After a long quest for the perfect “thé” pun. After hours of laughter and brainstorming with friends, we had to make a choice. Liberthé was one of the first ideas we had but we weren’t completely convinced. At least not at first. And then the two of us started talking about Liber. Simply Liber.
Liber is a latin word and Arsène likes that. Liber is a reference to the books Mathilde loves reading. We did not choose Liber, Liber chose itself. And, for real, this adventure is our “liberté”.
For those of you who love languages, here are the multiple meanings of Liber in latin:
As we told you, it means “free” (but also “generous”, think about “libéral” in French, for instance)
It also means “book”: those books we loved, in which we found or lost ourselves, and that we would like to share with you around a nice cup of tea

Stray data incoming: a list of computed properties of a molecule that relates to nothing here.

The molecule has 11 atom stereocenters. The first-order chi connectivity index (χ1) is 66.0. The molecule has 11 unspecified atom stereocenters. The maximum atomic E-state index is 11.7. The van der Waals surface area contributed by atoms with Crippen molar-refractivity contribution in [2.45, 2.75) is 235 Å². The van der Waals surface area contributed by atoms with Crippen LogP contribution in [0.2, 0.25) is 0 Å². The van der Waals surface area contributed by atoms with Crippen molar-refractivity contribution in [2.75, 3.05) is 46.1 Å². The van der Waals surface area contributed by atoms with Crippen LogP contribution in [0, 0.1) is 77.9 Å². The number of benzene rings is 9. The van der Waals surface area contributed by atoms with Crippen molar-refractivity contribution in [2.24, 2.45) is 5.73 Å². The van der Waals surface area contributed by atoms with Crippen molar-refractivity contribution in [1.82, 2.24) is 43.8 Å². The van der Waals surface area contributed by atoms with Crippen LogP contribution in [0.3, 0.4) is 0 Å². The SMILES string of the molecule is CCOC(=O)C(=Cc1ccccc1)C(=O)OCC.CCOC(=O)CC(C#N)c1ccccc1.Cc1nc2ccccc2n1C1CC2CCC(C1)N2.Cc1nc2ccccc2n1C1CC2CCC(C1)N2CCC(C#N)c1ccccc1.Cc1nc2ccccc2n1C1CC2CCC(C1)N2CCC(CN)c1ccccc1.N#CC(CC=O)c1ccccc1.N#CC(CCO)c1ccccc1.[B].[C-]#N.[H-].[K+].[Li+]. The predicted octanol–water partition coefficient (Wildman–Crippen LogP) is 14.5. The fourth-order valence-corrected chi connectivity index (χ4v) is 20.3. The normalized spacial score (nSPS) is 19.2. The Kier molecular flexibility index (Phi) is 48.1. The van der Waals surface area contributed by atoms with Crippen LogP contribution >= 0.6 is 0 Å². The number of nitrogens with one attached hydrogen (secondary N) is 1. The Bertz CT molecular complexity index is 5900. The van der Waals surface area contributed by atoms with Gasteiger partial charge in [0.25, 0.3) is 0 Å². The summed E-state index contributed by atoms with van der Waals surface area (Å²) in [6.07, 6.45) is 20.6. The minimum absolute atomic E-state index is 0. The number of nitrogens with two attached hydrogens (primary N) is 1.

“Liber” also means “child”. Isn’t that nice? This reminds us of dreams, and playtime.
Finally, Liber Pater is also a roman god, closely linked with the idea of abundance and fertility. The liberalia used to be celebrated mid-March, during the sowing season, in order to obtain divine protection over the fields.
We hope you’ll forgive us for this but Arsène, our pastry-chef and former Latin teacher, cannot resist giving you an excerpt from Ovides’Book of days (Fasti, 3, 761-762)
Father Liber appreciates honey, and this is why we deservedly offer his inventor shining drizzles of honey on a warm cake.